Introduction: Buttercream 101
This is my second ever instructable and I'm entering it in the Cooking Basics and Summer food and Drink contest, so if you like it, please give it your vote! :)
In this instructable, I will be showing you how to make a french-style buttercream, as I have so far found it to be the most consistent and most delicious of all other types of buttercream! Unlike Swiss or Italian meringue buttercream, it uses egg yolks instead of whites. The yolks make the buttercream richer than whites and are easier to whip.
I'm thirteen and love to bake, and I've found buttercream frosting imperative to good baking. Not only is it essential to cakes, cookies, and other desserts, but a well-made buttercream can elevate a cake from mediocre to superb. Sadly, many bakers resort to "american-style buttercream—" gritty, disgustingly sweet, or bland buttercream, made of just butter, sugar, and sometimes cream. Blech! As a self-proclaimed foodie, this saddens me, so in this instructable, I will not only show you how to make a perfectly fluffy, silky buttercream, but I will also equip you with a seriously impressive and useful skill that you will be able to use forever! And its super easy, too! Exciting, right?
This instructable is meant to be more of an application/technique, rather than a recipe to follow. Once you make it, you won't really need a recipe!
Anyways, less talk, and let's go make me some buttercream! :)
Step 1: Gather Your Ingredients
This frosting needs only six ingredients, and the quantities depend on how much frosting you want to make. These are just guidelines. You really only have to remember the measurements of the yolks, sugar, and maybe even butter because the rest of this can be eyeballed.
For 3 cups (enough to liberally frost 24 cupcakes):
4 egg yolks
2/3 cup of sugar
1/2 cup of light corn syrup
2 teaspoons of vanilla
a pinch of salt
3 sticks of butter, softened to room temperature and cut into 1-inch cubes
For 4 cups (A 2 layer cake or sheet cake):
6 egg yolks
3/4 cup of sugar
2/3 cup corn syrup
1 tablespoon of vanilla
a pinch of salt
4 sticks of butter, softened to room temperature and cut into 1-inch cubes
5 cups (enough to frost a 3-layer cake or 48 cupcakes)
8 egg yolks
1 cup of sugar
3/4 cup of corn syrup
1 1/2 tablespoons of vanilla
a pinch of salt
5 sticks of butter, softened to room temperature and cut into 1-inch cubes
Step 2: Whip Your Yolks
Put your yolks in a stand mixer with the balloon whisk attachment and whisk on medium speed until thick and foamy and a creamy yellow color, about 5 minutes.
Step 3: While the Yolks Are Whipping, Cook the Sugar
Dissolve the sugar into the corn syrup over low heat, stirring occasionally. Increase the heat to medium-high and stir constantly, making sure it doesn't burn. If it's evaporating too quickly, add water or more corn syrup.
Step 4: Carefully Pour the Hot Syrup Into the Yolks
This is the hardest part—you can do it!
Turn the mixer down to low and take the sugar syrup mixture off boil. Immediately, pour in the hot syrup carefully, avoiding the edges and the whisk. Aim for a spot near the whisk and in the yolk mixture and make sure it goes directly into the yolk mixture. Don't turn the mixer off, or you'll end up with scrambled eggs.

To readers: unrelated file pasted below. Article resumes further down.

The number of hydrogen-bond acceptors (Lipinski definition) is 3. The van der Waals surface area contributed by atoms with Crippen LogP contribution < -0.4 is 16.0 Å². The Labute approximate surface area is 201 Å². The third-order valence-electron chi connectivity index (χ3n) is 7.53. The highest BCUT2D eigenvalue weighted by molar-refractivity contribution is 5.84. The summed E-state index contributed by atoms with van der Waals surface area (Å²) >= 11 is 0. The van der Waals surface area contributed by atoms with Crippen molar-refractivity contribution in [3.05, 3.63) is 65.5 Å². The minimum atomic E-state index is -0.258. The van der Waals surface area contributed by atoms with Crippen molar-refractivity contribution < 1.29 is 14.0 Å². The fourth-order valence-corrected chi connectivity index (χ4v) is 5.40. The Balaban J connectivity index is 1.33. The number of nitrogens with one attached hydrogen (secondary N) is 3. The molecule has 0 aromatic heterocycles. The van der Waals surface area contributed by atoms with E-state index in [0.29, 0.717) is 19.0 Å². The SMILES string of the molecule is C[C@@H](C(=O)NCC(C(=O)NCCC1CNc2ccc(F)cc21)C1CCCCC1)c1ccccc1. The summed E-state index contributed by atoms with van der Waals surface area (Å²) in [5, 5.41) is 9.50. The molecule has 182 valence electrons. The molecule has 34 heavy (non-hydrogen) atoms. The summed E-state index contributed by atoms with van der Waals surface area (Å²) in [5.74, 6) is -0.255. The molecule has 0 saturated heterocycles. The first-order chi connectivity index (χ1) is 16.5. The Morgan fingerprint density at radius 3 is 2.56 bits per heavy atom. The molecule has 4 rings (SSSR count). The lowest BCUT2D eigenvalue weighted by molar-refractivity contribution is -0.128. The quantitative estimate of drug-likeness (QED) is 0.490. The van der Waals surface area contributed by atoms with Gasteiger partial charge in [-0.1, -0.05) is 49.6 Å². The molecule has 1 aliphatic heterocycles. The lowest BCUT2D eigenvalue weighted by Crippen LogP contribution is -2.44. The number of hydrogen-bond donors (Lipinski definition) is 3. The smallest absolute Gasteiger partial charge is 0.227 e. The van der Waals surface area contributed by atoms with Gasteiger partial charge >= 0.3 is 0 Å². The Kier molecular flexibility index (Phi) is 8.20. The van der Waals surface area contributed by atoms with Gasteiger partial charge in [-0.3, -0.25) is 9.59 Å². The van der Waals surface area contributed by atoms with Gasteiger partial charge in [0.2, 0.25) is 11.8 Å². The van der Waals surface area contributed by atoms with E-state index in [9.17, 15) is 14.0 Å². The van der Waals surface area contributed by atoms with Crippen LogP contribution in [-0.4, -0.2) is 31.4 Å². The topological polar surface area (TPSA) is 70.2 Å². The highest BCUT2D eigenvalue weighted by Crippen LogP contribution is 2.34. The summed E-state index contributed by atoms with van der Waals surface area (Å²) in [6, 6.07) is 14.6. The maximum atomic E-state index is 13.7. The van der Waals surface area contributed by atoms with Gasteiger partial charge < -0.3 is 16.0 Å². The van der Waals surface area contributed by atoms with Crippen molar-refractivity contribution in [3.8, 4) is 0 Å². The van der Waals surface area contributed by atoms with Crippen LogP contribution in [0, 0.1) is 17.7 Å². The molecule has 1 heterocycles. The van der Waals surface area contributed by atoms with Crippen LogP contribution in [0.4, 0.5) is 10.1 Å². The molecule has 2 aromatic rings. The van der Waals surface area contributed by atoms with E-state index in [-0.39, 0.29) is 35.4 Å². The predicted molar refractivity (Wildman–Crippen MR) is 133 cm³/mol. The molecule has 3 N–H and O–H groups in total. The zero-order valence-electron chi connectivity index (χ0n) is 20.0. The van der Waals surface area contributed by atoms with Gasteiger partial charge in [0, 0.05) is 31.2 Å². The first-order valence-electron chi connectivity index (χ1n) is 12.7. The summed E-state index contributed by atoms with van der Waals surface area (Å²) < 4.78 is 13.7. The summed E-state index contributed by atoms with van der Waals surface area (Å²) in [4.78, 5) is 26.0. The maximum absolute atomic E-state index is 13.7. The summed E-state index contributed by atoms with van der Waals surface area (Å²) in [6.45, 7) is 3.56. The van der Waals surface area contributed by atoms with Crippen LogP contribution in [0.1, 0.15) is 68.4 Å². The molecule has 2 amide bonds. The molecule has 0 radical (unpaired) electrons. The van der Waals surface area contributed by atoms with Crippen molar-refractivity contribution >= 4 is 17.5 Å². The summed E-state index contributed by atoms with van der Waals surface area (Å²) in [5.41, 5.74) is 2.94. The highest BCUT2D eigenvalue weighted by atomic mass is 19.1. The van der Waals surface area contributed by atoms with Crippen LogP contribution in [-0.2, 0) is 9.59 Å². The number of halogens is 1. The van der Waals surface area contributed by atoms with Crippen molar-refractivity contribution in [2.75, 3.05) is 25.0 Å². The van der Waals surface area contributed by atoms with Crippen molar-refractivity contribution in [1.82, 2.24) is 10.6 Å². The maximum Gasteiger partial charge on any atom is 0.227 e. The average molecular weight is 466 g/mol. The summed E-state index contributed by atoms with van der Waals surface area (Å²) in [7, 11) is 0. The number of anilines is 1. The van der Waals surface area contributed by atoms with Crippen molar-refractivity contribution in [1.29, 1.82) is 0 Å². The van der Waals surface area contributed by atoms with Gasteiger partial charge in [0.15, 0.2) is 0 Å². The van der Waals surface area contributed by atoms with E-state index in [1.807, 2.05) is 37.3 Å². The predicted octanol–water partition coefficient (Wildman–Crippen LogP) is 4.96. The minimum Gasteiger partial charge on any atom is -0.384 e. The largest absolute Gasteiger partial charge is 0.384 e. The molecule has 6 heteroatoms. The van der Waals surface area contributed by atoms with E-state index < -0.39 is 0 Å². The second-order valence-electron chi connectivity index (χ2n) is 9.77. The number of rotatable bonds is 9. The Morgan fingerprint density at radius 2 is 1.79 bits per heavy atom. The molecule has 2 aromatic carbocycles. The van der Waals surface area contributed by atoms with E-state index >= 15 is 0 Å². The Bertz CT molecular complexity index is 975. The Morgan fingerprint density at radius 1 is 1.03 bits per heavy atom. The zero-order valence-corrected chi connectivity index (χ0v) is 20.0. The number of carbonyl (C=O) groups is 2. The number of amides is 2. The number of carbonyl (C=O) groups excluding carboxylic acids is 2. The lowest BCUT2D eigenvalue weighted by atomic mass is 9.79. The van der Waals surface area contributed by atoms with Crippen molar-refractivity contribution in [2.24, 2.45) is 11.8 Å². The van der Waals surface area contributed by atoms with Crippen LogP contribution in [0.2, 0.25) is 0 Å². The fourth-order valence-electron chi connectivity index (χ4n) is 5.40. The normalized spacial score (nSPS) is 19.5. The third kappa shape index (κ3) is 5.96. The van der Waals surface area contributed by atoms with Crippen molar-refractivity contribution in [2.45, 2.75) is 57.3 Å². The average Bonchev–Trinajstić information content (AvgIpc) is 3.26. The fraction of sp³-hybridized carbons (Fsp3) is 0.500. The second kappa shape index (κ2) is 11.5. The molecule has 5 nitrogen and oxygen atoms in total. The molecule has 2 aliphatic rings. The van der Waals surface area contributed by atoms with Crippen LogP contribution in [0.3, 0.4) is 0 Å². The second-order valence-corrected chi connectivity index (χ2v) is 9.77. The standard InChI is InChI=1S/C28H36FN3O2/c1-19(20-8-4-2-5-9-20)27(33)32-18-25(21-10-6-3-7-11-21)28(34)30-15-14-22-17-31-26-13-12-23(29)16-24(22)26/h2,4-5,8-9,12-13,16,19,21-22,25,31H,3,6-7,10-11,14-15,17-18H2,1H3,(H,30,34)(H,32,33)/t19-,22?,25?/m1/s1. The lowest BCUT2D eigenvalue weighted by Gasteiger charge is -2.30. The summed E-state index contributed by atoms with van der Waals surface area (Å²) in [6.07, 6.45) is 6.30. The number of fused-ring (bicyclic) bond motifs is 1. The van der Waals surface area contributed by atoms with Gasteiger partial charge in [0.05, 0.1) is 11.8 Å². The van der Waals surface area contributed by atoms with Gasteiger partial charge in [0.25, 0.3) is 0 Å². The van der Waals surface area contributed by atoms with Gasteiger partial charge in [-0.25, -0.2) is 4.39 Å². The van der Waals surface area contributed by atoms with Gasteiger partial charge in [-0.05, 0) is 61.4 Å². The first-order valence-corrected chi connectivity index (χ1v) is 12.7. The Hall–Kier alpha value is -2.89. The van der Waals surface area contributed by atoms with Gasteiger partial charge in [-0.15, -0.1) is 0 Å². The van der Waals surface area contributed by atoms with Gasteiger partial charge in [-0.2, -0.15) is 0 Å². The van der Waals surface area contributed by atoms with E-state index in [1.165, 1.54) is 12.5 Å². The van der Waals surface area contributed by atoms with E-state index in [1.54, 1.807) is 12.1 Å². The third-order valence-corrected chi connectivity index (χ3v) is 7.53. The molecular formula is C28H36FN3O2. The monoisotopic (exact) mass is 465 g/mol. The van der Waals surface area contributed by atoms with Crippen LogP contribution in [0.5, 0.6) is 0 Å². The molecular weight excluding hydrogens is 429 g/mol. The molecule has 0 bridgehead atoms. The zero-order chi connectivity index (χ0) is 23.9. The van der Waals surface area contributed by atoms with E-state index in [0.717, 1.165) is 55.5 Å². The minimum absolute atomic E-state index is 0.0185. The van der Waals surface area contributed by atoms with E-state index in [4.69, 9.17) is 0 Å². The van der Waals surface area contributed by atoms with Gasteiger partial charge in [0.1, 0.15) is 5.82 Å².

Step 5: Whisk Until Cool
After all the syrup is mixed in, whip the mixture on medium-high until the bowl is no longer warm to the touch, about 5-10 minutes. If you don't cool it down all the way, the butter will melt when incorporated and will become an oily mess. The mixture should be fluffy, creamy-colored, and actually start to look like buttercream.
Step 6: Add Butter and Other Ingredients
Once the mixture is cooled, reduce mixer speed to medium-low add your vanilla and salt. Then, drop in your softened butter cubes one at a time, until completely incorporated. Be super careful! This only works if your butter is completely softened to room temperature. If not, your buttercream will be chunky and gross!
Step 7: Whip to Perfection!
After everything is mixed together, increase speed to medium-high and whip until buttercream is fluffy and silky, 2-3 minutes. Stop right when it's ready and don't overwhip! To store, keep in an airtight container, and if necessary, let it re-soften a bit and rewhip it once you need it again.
Congratulations! You now know the secret behind perfect buttercream frosting, and simply better baking! I can't even explain how divine and heavenly this buttercream is. I guarantee it tastes 100x better than any type of store-bought or American buttercream you'll ever try. Use this knowledge to elevate your cakes and cookies from good to great, and wow everyone! Good luck! :)
I've been working on this buttercream instructable for quite some time now and it looks like some other similar ones have popped up, so I would love to hear your feedback in the comments section and again, if you enjoyed this instructable, please vote for it in the Cooking Basics and Summer food and drink contest!
My sources were America's Test Kitchen, Alton Brown's "Good eats," and thetoughcookie.com.